CIEL | Blog: Chicken + Carbon + Consumer = A Challenge 

Dr Fiona Short

The National Food Strategy (Part 2) highlighted poultry meat as a low carbon protein, but its footprint varies depending on the production system. In the report it stated that birds reared on intensive indoor farms have a much lower carbon footprint than those in free range systems. This is a result of feed efficiency and higher biosecurity reducing disease in flocks.

What then does the future hold for our slower growing birds, which have access to the outdoors and are fed for longer?

Much has been made of higher-end retailers and restaurants pledging to move to slower growing birds reared to higher welfare standards, accompanied by the claim that the meat has a better flavour.

If we want to continue the move to slower growing birds, we need to look at ways of mitigating the increase in the carbon footprint, such as precision feeding and lower carbon footprint feed ingredients, for example alternative proteins to reduce reliance on imported soya.

Alternative proteins
What are the options for alternative proteins as poultry feed? Peas, beans, lupins, algae, microbial protein are all in the mix, but soya is a difficult protein to replace. Insect protein is out there too, but will we have enough suitable feed sources to be able to produce them in sufficient quantities, and will it be accepted by consumers? Recent legislation changes have also enabled the return of using animal protein. Will this offer a practical and accepted solution too?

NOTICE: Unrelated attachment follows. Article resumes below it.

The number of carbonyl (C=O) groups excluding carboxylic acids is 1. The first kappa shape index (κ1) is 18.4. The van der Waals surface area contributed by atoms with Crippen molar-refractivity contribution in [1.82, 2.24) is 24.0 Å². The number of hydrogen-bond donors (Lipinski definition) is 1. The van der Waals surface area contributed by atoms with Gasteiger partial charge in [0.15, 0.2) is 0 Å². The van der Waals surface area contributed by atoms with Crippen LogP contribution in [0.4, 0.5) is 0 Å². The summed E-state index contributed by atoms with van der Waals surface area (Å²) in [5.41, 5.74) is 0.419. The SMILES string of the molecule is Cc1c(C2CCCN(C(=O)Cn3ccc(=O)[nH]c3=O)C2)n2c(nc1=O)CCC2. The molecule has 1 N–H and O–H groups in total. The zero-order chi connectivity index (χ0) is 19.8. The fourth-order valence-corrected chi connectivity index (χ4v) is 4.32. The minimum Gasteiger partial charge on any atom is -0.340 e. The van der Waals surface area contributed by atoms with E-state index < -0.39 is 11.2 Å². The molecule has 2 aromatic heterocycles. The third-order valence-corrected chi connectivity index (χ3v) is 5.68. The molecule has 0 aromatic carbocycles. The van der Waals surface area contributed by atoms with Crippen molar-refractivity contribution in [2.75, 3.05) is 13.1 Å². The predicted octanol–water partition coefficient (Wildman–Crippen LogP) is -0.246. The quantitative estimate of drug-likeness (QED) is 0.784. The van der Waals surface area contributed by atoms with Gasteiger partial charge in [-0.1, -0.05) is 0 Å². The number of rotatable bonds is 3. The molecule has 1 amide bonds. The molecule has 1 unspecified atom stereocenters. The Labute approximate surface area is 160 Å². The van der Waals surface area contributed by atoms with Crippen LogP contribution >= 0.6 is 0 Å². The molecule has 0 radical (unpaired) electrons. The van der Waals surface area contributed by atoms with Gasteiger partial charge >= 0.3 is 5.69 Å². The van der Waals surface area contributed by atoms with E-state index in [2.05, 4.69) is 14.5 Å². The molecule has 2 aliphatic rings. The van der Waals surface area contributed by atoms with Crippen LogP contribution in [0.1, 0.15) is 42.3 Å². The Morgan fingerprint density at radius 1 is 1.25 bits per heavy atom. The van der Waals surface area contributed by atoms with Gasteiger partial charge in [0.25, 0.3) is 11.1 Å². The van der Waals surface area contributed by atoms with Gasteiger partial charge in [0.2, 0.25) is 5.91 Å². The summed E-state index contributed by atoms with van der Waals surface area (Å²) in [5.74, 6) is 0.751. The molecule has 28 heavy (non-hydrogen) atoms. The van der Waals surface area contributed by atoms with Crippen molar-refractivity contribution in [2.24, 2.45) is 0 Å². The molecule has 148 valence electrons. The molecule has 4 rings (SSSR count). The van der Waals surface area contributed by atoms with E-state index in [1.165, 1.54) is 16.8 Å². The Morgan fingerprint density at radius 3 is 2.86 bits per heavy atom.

Could less be more?
There is also the option of growing fewer birds, thus reducing the demand for feed and land, and emissions produced. Some consumers could recognise such birds to be of superior quality, having perceived them to have been reared to higher welfare standards. Such products would have to demand a higher price, potentially putting them out of reach for a significant number of consumers.

Environment, efficiency and shopper expectations can overlap, but there can also be some tensions and trade-offs to resolve.

Moving to slower growing chickens does have some advantages, but carbon costs will increase if nothing else changes. We need to look at the carbon cost of production and focus on areas where they can be reduced or live with the higher cost of poultry meat.

Many of the issues raised in this piece are being actively examined by CIEL and the wider industry. Identifying solutions forms a critical part of farming’s transition to Net Zero.

To chat to us more about our work in this area, and the research capability available across the CIEL Network that can support related studies, please drop us a line.

National Food Strategy
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Fiona Short

Dr Fiona Short, Innovation Manager – Nutrition

Working within the innovation team, Fiona provides scientific insight and translation of technical research to support industry members and help ensure its impact is realised across the supply chain.

Fiona has spent the majority of her career working in the animal health and nutrition industry, specialising in monogastrics, with over 17 years in research and a further six in industry.

Email: [email protected]  |  Phone: 01904 567716